Polymorphic Combinators

Streamly has several stream types, SerialT is one type of stream with serial execution of actions, AsyncT is another with concurrent execution. The combinators in this module are polymorphic in stream type. For example,
repeatM :: (IsStream t, MonadAsync m) => m a -> t m a
t is the stream type, m is the underlying Monad of the stream (e.g. IO) and a is the type of elements in the stream (e.g. Int). Stream elimination combinators accept a SerialT type instead of a polymorphic type to force a concrete monomorphic type by default, reducing type errors. That's why in the console echo example above the stream type is SerialT.
drain :: Monad m => SerialT m a -> m ()
We can force a certain stream type in polymorphic code by using "Stream Type Adaptors". For example, to force AsyncT:
>>> Stream.drain $ Stream.fromAsync $ Stream.replicateM 10 $ delay 1

Combining two streams

Two streams can be combined to form a single stream in various interesting ways. serial (append), wSerial (interleave), ahead (concurrent, ordered append), async (lazy concurrent, unordered append) , wAsync (lazy concurrent, unordered interleave), parallel (strict concurrent merge), zipWith, zipAsyncWith (concurrent zip), mergeBy, mergeAsyncBy (concurrent merge) are some ways of combining two streams. For example, the parallel combinator schedules both the streams concurrently.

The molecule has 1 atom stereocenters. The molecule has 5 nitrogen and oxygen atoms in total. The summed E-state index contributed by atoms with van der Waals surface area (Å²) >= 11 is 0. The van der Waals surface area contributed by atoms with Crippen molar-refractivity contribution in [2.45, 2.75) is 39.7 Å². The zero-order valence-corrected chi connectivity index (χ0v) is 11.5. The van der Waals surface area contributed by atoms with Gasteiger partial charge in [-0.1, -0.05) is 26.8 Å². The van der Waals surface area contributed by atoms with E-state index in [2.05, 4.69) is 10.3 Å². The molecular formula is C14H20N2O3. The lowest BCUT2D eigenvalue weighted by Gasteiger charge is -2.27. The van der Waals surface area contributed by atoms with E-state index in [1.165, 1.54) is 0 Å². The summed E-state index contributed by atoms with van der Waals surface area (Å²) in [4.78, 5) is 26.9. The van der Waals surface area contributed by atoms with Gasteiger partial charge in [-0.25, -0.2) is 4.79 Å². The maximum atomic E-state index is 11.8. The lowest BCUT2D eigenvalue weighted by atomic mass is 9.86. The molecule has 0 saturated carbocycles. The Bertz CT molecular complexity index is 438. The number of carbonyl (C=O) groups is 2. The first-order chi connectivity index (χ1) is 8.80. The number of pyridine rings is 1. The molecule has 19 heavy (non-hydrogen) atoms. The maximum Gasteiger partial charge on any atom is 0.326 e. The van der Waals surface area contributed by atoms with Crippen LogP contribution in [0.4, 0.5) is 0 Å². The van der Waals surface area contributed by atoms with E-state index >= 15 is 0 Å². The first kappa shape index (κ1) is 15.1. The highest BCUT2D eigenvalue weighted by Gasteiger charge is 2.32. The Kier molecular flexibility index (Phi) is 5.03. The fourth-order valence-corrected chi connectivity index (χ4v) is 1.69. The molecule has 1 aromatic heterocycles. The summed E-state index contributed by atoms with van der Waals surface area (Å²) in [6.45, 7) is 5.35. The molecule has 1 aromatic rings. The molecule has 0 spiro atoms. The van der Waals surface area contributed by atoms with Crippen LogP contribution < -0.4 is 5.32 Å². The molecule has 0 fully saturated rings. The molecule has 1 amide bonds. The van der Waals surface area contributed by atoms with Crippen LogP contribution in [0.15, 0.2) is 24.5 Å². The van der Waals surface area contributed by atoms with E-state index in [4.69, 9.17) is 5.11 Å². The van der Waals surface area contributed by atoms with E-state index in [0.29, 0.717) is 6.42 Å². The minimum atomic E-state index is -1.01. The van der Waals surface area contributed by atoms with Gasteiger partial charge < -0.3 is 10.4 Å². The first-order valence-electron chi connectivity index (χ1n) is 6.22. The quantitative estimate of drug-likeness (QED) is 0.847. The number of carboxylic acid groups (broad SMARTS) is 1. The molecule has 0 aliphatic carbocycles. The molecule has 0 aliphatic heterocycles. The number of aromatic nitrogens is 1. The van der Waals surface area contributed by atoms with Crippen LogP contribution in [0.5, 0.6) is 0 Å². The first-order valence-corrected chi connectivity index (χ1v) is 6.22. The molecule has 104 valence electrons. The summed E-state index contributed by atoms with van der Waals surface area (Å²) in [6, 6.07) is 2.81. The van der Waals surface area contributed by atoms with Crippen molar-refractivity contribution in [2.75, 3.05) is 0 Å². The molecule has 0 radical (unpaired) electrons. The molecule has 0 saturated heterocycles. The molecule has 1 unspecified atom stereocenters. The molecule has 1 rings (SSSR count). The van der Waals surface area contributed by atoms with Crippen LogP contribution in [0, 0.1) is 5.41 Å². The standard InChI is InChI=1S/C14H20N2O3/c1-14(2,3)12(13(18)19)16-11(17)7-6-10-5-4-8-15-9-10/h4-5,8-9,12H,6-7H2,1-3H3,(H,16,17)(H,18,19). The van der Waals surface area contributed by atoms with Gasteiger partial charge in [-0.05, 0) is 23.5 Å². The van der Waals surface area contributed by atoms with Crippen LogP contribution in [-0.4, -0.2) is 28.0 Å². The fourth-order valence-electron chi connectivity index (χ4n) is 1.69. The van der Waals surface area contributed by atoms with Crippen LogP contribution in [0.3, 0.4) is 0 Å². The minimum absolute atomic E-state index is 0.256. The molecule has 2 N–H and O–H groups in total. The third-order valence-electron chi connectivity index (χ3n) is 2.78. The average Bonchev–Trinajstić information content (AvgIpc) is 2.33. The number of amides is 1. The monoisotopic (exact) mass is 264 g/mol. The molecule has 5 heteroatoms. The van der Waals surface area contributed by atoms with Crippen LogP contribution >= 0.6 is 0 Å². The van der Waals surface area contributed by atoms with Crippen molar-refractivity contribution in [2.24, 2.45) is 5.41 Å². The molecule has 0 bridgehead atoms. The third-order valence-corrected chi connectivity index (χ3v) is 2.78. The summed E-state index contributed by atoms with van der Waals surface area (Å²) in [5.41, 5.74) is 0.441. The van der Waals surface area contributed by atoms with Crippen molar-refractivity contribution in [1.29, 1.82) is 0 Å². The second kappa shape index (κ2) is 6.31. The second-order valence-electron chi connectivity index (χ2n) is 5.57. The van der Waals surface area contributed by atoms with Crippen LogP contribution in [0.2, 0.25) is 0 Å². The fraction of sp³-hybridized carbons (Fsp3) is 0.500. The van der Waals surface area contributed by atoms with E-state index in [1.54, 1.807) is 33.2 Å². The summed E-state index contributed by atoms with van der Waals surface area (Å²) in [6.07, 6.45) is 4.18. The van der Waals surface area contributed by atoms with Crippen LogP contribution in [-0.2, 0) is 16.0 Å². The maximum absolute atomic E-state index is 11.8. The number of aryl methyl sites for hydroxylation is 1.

>>> stream1 = Stream.fromListM [delay 3, delay 4]

>>> stream2 = Stream.fromListM [delay 1, delay 2]

>>> Stream.toList $ stream1 `parallel` stream2
We can chain the operations to combine more than two streams:
>>> stream3 = Stream.fromListM [delay 1, delay 2]

>>> Stream.toList $ stream1 `parallel` stream2 `parallel` stream3
Concurrent generation (consM) and concurrent merging of streams is the fundamental basis of all concurrency in streamly.

Combining many streams

The concatMapWith combinator can be used to generalize the two stream combining combinators to n streams. For example, we can use concatMapWith parallel to read concurrently from all incoming network connections and combine the input streams into a single output stream:
import qualified Streamly.Network.Inet.TCP as TCP
import qualified Streamly.Network.Socket as Socket

Stream.unfold TCP.acceptOnPort 8090
& Stream.concatMapWith Stream.parallel (Stream.unfold
See the streamly-examples repository for a full working example.

Concurrent Nested Loops